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Gabriel Gonzalez
Haskell enthusiast
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Gabriel Gonzalez 7h
Replying to @hillelogram
It's not really an "issue" (graphs are useful in other regard), but the book "Optimal implementation of functional programming languages" does a good job of explaining the limitations of using graphs to represent functional ASTs
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Gabriel Gonzalez 7h
Replying to @hdgarrood
It does make a difference to people who depend on the purescript package as a library rather than an executable For example if I want to create a project that depends on the purescript and pandoc packages then the purescript project's stack.yaml is no use to me
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Gabriel Gonzalez Sep 19
Replying to @hillelogram
If you study Lamping's algorithm you'll find that even graphs are insufficiently general to model efficient functional computation. Optimal beta-reduction algorithms require a more sophisticated representation
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Gabriel Gonzalez Sep 19
Replying to @hdgarrood
Packages that build for Stackage also do so for Nixpkgs. For example, pandoc and hakyll are both on Stackage LTS, so you should expect them to build for Nixpkgs, too. The purescript package is not on Stackage (and should be, IMO), which is why you're running into issues
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Gabriel Gonzalez Sep 19
Replying to @hdgarrood
Not exactly. It's very similar to the way stack/Stackage work. They have a default package set (analogous to a Stackage resolver) and you can selectively deviate from that package (analogous to stack's extra-deps)
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Gabriel Gonzalez retweeted
Ἑκάτη Sep 17
Just got a merge request approved in GHC to stop with the madness of listing every. single. bloody. module. that is loaded in the REPL. Not preventing you from hurting yourself, but the default will now be "ghci>" like a sensible REPL does (looking at you iex and irb).
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Gabriel Gonzalez retweeted
ACLU Sep 14
The forced hysterectomies of immigrants is violent, grotesque, and clearly unconstitutional. Once again, ICE reminds us that it has total disregard for the health, safety, and dignity of detained people.
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Gabriel Gonzalez retweeted
⬜️🟥⬜️ Sep 14
Didn't know you could just throw Haskell code into a file and run it as a script. That shouldn't be surprising though: if you can run "sh" scripts, what stops you from running "hs" scripts.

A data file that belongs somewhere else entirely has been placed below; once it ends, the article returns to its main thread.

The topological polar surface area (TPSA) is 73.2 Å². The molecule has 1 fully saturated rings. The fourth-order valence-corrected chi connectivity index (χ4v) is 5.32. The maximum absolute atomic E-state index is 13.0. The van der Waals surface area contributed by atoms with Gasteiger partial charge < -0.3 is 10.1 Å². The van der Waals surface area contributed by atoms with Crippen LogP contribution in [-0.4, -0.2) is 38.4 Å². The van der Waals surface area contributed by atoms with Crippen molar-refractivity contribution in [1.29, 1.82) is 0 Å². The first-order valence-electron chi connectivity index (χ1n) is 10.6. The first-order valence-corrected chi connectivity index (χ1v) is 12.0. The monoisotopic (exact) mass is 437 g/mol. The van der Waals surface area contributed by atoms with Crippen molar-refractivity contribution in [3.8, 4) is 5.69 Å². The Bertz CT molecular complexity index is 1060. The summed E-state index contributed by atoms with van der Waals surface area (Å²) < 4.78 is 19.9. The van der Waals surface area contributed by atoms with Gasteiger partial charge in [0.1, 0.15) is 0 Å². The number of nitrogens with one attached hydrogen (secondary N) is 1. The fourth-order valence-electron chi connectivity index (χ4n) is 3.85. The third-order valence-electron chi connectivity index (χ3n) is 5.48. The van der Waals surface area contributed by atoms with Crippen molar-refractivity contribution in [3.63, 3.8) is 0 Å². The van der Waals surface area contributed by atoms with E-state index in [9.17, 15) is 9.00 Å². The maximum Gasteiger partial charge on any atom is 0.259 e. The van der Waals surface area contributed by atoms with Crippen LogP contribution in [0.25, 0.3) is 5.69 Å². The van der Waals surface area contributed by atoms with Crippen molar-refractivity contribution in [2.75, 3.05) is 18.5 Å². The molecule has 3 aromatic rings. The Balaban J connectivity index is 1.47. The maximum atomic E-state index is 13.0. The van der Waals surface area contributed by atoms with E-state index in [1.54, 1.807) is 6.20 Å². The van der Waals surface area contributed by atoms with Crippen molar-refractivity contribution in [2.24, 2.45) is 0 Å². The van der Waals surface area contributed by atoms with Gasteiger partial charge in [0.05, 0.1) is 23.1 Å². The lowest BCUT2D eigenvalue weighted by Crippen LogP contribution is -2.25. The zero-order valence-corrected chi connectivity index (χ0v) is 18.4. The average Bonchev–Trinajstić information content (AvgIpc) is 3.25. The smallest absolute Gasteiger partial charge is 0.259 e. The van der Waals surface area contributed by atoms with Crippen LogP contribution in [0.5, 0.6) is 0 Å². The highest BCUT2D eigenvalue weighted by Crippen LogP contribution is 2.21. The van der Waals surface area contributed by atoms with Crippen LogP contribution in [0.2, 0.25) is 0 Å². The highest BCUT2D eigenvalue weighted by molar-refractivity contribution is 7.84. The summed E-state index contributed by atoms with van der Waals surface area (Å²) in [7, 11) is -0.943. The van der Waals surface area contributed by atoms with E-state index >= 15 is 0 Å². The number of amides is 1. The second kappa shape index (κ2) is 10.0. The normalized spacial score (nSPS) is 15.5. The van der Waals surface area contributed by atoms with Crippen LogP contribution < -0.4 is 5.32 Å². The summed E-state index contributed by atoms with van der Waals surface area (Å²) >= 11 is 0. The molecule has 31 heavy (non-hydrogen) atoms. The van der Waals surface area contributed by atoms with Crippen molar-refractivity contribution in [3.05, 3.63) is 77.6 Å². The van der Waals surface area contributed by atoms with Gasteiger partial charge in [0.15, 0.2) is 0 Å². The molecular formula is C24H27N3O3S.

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Gabriel Gonzalez Sep 14
Replying to @jonathoda @pchiusano
Ah, I misunderstood. I retract my original comment, then
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Gabriel Gonzalez Sep 14
Replying to @jonathoda @pchiusano
Yes, we do want to be able to verify functions that have not been called. If not, then we could have replaced all type errors with runtime exceptions which is what Python/JavaScript do, and it does not scale well
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Gabriel Gonzalez Sep 12
Another thing nix-shell supports is debugging a derivation (e.g. nix-shell /nix/store/....drv)
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Gabriel Gonzalez Sep 11
Replying to @ericmoritz
You're welcome! 🙂
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Gabriel Gonzalez Sep 11
Replying to @ericmoritz
Although the language cannot, there are conversion tools like yaml-to-dhall as a stopgap
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Gabriel Gonzalez Sep 11
I don't believe one should use Haskell in the same capacity as Nix, not because of Haskell the language but rather because of the heavyweight toolchain and time required to compile and run the build script. You don't want your build DSL to itself be expensive to build
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Gabriel Gonzalez Sep 11
Version 1.35.0 of the Haskell implementation of is out: ☑ Standard version 18.0.0 ☑ Formatting preserves more comments ☑ API support for custom HTTP Managers ☑ FromDhall instances for Int*/Word* types For more details:
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Gabriel Gonzalez Sep 11
I added nix-shell support for optionally preserving PS1:
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Gabriel Gonzalez retweeted
Dmitrii Kovanikov Sep 8
Have you ever wondered how to be the most productive in open-source? In my new blog post, I'm describing an approach that I use for this. ⚠️I also ask maybe a provocative, but rather important question for community. I'd love to hear your opinion!
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Gabriel Gonzalez Sep 8
Replying to @deech @runarorama
Not Lenovo per se, but salvaging stuff I can find that is old or that I can get the < $250 price range
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Gabriel Gonzalez Sep 8
Replying to @runarorama
Also, if that's still too expensive for your tastes, just buy the same brand used. Lenovo's durability and longevity is great. I view Lenovo as the "discount Mac" in terms of build quality. I have kids who have stepped-on/dropped/slammed my Lenovo laptops and they survive fine
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Gabriel Gonzalez Sep 8
Replying to @runarorama
My recommendation is one of Lenovo's budget laptop lines. I have a hobby of doing Haskell dev on all sorts of hand-me-down/minimal/reclaimed machines (even netbooks back when those were a thing) and Lenovo has always performed well and had good build quality for the price
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